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Erma L. Benitez, M.D.
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Mature Skin
As we grow older, we see and feel certain changes in our skin, which is the body's largest and most visible organ. The skin becomes drier, more wrinkled, and spots and growths appear. Also, after an injury our skin tends to heal more slowly.

Some of these skin changes are natural, unavoidable, and harmless. Others are itchy or painful, and come changes, such as skin cancers, are serious and require medical attention. Many of these skin problems can be prevented. Whether a danger to health or merely cosmetically unattractive, most of these skin problems can be addressed by therapies now available.

As skin ages, collagen and elastin, fibers that keep the skin firm, weaken. The skin looks loose and lax, becomes thinner, and loses fat, so that it looks less plump and smooth. While all these changes are taking place, gravity is also at work, pulling at the skin and causing it to sag.

Can Wrinkles Be Avoided?
The sun is the major cause of unwanted changes in the skin with aging. How wrinkles your skin becomes depends largely on how much sun you have been exposed to in your lifetime. Cigarette smoking can also contribute to wrinkles. Wrinkles also depend on your parents - the tendency to wrinkle is inherited.

The good news is that many wrinkles can be prevented. Beginning in childhood, to avoid wrinkles caused by the sun:

Always wear sunscreen with SPF of at least 15
A hat with a brim and other protective clothing
Don't deliberately sunbathe
Try to avoid sun exposure between 10 a.m. and 3 p.m.

Remember that sun exposure as a child or teenager makes a big difference to the appearance of the skin at the age of 30, 40, or 50. If you have already sun-damaged your skin, you will still benefit from beginning sun protection as an adult. It's never too late.

"Broken capillaries" or Telangiectasia
These dilated facial blood vessels may be related to sun damage. The respond to the same treatments as other broken blood vessels (angiomas).

Treatment for Aging Skin
There are some promising treatments for aging skin. Retinoic acid, available as a cream and also used successfully in treating acne, improves the surface texture of the skin, reduces irregular pigmentation, and increases dermal collagen if applied daily for several months. It is currently the only medication approved by the FDA as safe and effective for reversing some of the effects of sun damage. Alpha hydroxy acids also show promise in reversing some of the effects of the sun.

Creases caused by facial expression such as squinting, frowning or smiling can be treated by Dr. B, using what are called injectable soft tissue "dermal fillers" such as collagen or fat. These dermal fillers are injected into the skin under wrinkles and scars to puff out creases or scars. A naturally produced toxin, botulinum (Botox), can also be injected to "relax" the small muscles and thus eliminate fixed expression lines (frown lines). Broken blood vessels accompany these wrinkles and can be treated with lasers or cautery. Fat folds such as those under the chin, around the waist and hips, and on the thighs, can be removed by liposuction under local anesthesia. Liposuction is the removal of fat by suction to eliminate unwanted bulges.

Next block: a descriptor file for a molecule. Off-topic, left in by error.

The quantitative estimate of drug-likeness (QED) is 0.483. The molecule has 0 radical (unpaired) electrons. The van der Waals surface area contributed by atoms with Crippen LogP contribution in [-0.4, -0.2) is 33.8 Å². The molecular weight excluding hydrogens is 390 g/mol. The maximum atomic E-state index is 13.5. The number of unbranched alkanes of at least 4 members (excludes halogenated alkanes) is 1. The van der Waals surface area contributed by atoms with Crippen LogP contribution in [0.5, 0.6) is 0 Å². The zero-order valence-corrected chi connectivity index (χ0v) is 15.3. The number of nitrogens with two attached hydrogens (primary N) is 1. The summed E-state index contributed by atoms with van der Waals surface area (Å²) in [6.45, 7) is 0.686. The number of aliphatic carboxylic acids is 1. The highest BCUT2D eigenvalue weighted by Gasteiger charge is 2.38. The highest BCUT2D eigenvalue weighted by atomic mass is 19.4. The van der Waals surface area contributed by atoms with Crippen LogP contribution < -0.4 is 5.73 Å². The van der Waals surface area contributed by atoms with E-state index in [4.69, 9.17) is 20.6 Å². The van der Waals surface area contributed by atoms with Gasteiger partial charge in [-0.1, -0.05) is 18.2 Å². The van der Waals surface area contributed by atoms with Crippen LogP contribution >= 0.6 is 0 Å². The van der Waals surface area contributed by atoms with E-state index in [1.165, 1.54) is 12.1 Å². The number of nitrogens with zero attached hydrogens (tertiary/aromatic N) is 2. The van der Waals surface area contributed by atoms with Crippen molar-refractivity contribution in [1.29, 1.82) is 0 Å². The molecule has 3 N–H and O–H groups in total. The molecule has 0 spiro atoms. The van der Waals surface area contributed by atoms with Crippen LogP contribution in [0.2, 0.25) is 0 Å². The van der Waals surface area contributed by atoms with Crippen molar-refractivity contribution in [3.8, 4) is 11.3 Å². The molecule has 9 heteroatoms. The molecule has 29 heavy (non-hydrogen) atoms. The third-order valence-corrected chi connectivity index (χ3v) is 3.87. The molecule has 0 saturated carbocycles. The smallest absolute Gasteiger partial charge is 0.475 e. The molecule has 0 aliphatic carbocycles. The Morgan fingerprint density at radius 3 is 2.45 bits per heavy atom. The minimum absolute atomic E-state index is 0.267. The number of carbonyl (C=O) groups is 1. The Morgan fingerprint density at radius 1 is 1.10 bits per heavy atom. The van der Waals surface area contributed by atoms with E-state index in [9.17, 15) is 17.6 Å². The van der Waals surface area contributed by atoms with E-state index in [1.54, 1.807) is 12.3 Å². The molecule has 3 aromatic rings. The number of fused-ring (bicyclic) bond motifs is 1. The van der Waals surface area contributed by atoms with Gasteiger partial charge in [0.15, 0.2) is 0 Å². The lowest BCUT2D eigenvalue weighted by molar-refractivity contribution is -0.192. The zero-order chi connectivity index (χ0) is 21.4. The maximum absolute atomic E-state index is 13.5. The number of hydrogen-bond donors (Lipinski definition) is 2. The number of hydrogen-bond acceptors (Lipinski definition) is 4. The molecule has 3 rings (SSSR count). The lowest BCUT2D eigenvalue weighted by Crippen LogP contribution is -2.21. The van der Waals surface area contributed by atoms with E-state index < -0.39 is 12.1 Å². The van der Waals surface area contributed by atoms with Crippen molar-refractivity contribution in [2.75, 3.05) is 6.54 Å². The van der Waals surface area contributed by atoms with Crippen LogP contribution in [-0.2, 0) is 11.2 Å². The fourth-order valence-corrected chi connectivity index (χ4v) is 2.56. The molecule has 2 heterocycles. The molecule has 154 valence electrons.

Non of these remedies can guarantee the appearance of youthful skin, but they can improve the overal appearance of your skin. Wrinkled skin may be improved by resurfacing with dermatologic surgery, lasers, dermabrasion or chemical peels. Before you undertake any home-treatment or surgery, discuss your options with Dr. B.

Dry Skin
As we age, our skin becomes drier. This can result in flaky and itchy skin, especially in cold, dry, windy climates. Milder cases of dry skin can be managed with a moisturizer used immediately after bathing, while the skin is still damp. Oils added to the bath water can cause the tub to be dangerously slippery.

Petrolatum, an ingredient in many lotions, creams and ointments, is an excellent moisturizer. Many moisturizers contain chemicals such as urea, alpha hydroxy acids, lactic acid, or ammonium lactate to reduce scaling and help the skin hold water. Some of these chemicals can irritate the skin, however. Dr. B can help you decide which is best for you.

Bathing less often and using milder soaps or a soap substitute, or soaking in a tub of warm water without soap can help relieve dry skin. Hot water is more irritating to dry skin that warm water. After bathing and drying off, a moisturizer such as petrolatum or lanolin should be applied immediately to seal in moisture.

If dry skin continues to be a problem, consult Dr. B. Severe flaky, itchy and cracked skin may by a sign of a more serious problem.

Skin Lesions
Skin growths and pigment spots become more common as we age. They may range from harmless "warts", "liver spots" or "age spots", to skin cancers that require treatment. Most are caused by years of sun exposure.

Among the most common are red or brown scaly spots called actinic keratoses. If ignored, they may become skin cancers that eventually need to be removed surgically. In the early stages they can be removed by freezing with liquid nitrogen, applying a chemotherapy cream, or by skin resurfacing.

Squamous cells carcinoma typically develops on the rim of the ear, the face, the lip, or the back of hands. These skin cancers can destroy normal tissue and squamous cell cancers occasionally spread to internal organs. If left untreated, squamous cell carcinomas can be aggressive.